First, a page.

It is common knowledge that the days are getting longer. Every year 0.000015 seconds are added. In other words, the Earth’s rotation is slowed by 2.3 milliseconds every century. The reason for this is the lunar tidal forces. This also causes the distance to the moon to increase by 3 to 4 centimetres every year, which in turn further slows down the Earth’s rotation.
Until now, it was assumed that this braking process was continuous. That is, the further back in time you look, the shorter the days become. But a new study shows that this is not the case. Between 2 and one billion years ago, the length of the day stagnated at 19 hours.
This period of the Earth roughly coincides with the Boring Billion. This occurred about 1.8 to 0.8 billion years ago and was characterized by tectonic stability and very little biological development.
According to the study, there was a counter-effect to the lunar tides during this phase: the atmospheric tides. The Earth’s atmosphere heats up in this process because it absorbs solar radiation. It expands in waves and runs around the globe. Similar to the ebb and flow of the tides, this happens regularly – the cycle is about 10.4 hours. The atmospheric tides accelerate the rotation of the Earth.
Today, the effect of atmospheric tides is less. The lunar waves are more robust, and so is the braking force that acts on the Earth’s rotation. But back then, the Earth spun faster, reducing the lunar braking force. According to the study, in the phase between 2 and a billion years ago, it had only a quarter of its current strength. This allowed the atmospheric tides to neutralize the braking force. That is why the length of the day stagnated at 19 hours.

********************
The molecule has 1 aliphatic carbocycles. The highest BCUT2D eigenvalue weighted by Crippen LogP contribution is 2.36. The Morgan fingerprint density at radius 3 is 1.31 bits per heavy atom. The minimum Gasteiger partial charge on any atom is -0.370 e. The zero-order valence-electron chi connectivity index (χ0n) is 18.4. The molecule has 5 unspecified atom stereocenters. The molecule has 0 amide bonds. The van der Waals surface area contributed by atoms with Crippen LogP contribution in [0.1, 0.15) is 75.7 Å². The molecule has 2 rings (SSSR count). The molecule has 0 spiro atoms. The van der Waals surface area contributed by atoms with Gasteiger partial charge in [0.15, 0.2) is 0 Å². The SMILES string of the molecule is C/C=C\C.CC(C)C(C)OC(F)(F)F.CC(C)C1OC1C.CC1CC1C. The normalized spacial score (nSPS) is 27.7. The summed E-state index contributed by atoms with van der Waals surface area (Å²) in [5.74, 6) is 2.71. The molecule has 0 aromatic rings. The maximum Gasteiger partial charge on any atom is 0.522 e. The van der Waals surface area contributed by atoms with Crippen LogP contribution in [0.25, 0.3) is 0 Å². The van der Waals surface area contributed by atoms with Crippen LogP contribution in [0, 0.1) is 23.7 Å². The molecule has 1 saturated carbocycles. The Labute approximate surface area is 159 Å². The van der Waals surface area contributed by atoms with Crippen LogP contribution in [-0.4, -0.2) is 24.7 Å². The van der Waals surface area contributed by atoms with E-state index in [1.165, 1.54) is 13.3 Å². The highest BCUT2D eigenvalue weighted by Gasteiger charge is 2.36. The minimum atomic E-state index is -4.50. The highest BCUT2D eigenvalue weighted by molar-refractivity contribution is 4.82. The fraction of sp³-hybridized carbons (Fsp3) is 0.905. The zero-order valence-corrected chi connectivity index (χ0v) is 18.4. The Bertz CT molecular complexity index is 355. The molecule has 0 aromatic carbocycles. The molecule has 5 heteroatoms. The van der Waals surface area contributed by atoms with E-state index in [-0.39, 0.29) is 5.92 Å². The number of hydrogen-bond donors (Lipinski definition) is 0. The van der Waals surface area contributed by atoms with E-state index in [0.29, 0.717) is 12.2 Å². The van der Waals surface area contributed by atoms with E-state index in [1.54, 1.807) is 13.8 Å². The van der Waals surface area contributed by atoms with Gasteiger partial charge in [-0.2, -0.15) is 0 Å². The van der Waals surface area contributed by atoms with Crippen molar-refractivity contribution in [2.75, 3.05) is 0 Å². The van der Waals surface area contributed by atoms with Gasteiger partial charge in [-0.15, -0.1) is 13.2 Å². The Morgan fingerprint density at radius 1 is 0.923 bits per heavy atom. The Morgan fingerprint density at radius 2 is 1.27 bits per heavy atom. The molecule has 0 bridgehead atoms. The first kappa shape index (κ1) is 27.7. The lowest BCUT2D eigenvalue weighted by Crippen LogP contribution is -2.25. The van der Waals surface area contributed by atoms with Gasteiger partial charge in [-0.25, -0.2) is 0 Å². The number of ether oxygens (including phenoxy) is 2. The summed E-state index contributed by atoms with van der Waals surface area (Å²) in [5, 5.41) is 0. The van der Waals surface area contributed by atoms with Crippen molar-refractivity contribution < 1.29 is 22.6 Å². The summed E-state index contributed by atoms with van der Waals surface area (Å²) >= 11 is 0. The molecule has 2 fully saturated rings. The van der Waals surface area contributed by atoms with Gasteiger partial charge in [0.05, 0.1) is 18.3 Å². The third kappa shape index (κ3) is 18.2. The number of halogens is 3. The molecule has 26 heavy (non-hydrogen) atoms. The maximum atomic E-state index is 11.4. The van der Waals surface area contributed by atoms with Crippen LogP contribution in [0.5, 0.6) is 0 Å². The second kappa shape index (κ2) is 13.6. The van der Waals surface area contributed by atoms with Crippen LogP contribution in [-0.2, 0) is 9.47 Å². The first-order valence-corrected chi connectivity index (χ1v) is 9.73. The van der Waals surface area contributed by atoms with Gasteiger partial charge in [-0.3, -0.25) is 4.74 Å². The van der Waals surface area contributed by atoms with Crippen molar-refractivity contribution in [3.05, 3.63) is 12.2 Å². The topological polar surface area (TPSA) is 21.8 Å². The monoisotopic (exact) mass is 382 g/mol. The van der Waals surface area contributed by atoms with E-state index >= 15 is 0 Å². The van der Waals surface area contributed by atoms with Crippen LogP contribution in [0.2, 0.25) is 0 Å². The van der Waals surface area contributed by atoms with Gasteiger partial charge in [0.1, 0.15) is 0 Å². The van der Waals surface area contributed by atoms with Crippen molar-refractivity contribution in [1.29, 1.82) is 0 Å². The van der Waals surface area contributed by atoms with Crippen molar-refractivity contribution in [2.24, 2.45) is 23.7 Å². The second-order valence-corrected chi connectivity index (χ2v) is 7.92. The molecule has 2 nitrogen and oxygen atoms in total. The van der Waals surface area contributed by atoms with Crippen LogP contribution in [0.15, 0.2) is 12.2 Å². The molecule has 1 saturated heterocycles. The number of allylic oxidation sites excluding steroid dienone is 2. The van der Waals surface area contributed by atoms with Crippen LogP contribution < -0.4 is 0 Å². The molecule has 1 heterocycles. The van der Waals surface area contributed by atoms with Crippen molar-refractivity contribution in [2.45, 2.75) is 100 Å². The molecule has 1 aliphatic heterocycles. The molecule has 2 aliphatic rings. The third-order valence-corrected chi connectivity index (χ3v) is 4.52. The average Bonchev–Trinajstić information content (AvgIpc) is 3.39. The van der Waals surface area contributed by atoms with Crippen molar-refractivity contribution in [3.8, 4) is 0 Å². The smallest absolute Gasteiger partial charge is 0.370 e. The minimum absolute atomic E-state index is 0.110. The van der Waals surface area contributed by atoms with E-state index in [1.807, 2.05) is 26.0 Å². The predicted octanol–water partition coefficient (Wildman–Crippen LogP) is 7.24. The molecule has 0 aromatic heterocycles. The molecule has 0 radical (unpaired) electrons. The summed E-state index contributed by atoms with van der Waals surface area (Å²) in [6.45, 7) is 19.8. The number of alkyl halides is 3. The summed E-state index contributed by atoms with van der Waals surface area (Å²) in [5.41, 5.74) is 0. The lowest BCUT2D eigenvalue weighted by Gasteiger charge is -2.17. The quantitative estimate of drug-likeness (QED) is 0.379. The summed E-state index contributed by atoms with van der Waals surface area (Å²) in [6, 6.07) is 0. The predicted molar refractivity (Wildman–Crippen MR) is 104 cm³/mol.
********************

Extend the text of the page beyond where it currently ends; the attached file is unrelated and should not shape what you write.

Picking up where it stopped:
Sediment deposits from 2.6 billion to 0.55 billion years ago were studied to prove this. Cyclical patterns can thus be used to determine the Earth’s rotation and, thus the length of the day in the past.
The ozone layer amplified atmospheric tides.
The researchers also believe they know why the tidal equilibrium of forces happened at this particular time. 2.4 billion years ago, the Earth received a large amount of oxygen, which is also called the Great Oxidation Event. This resulted in the formation of the ozone layer. This, in turn, intensified the effect of the atmospheric tides.
For the researchers, it is conceivable that the tidal equilibrium contributed to the fact that little happened tectonically and geochemically. It could therefore be partly responsible for the fact that the boring billion began. However, scientific evidence is still lacking, so it is only a theory.
The boring billion is considered a brakeman in evolution. Due to the low activity of the Earth, less oxygen entered the atmosphere. This slowed down the development of life forms. Only at the end of this phase, when the days became longer, and tectonics became more active, did the evolution of life also pick up again.
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